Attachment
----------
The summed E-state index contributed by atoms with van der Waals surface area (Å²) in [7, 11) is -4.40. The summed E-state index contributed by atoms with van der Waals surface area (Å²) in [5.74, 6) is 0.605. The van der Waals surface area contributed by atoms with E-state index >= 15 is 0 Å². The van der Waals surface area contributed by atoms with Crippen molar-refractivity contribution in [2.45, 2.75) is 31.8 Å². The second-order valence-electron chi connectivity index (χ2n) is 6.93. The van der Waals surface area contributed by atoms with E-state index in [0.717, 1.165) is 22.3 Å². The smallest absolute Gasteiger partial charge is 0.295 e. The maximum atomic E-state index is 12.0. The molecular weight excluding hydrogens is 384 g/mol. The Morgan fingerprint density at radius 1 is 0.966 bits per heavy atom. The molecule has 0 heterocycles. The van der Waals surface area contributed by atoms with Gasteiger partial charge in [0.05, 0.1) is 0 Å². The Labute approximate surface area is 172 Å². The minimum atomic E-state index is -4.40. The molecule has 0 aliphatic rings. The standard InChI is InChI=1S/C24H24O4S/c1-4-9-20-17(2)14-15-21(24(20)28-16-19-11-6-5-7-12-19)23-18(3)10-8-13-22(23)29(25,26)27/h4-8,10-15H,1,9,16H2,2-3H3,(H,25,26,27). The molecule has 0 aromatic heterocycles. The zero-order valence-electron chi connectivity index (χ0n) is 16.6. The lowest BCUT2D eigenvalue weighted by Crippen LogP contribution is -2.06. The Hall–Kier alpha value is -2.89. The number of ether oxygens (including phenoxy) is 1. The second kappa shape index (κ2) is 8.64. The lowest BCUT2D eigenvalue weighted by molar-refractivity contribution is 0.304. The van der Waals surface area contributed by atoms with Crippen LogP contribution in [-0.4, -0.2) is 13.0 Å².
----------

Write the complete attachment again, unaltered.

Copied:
The summed E-state index contributed by atoms with van der Waals surface area (Å²) in [7, 11) is -4.40. The summed E-state index contributed by atoms with van der Waals surface area (Å²) in [5.74, 6) is 0.605. The van der Waals surface area contributed by atoms with E-state index >= 15 is 0 Å². The van der Waals surface area contributed by atoms with Crippen molar-refractivity contribution in [2.45, 2.75) is 31.8 Å². The second-order valence-electron chi connectivity index (χ2n) is 6.93. The van der Waals surface area contributed by atoms with E-state index in [0.717, 1.165) is 22.3 Å². The smallest absolute Gasteiger partial charge is 0.295 e. The maximum atomic E-state index is 12.0. The molecular weight excluding hydrogens is 384 g/mol. The Morgan fingerprint density at radius 1 is 0.966 bits per heavy atom. The molecule has 0 heterocycles. The van der Waals surface area contributed by atoms with Gasteiger partial charge in [0.05, 0.1) is 0 Å². The Labute approximate surface area is 172 Å². The minimum atomic E-state index is -4.40. The molecule has 0 aliphatic rings. The standard InChI is InChI=1S/C24H24O4S/c1-4-9-20-17(2)14-15-21(24(20)28-16-19-11-6-5-7-12-19)23-18(3)10-8-13-22(23)29(25,26)27/h4-8,10-15H,1,9,16H2,2-3H3,(H,25,26,27). The molecule has 0 aromatic heterocycles. The zero-order valence-electron chi connectivity index (χ0n) is 16.6. The lowest BCUT2D eigenvalue weighted by Crippen LogP contribution is -2.06. The Hall–Kier alpha value is -2.89. The number of ether oxygens (including phenoxy) is 1. The second kappa shape index (κ2) is 8.64. The lowest BCUT2D eigenvalue weighted by molar-refractivity contribution is 0.304. The van der Waals surface area contributed by atoms with Crippen LogP contribution in [-0.4, -0.2) is 13.0 Å².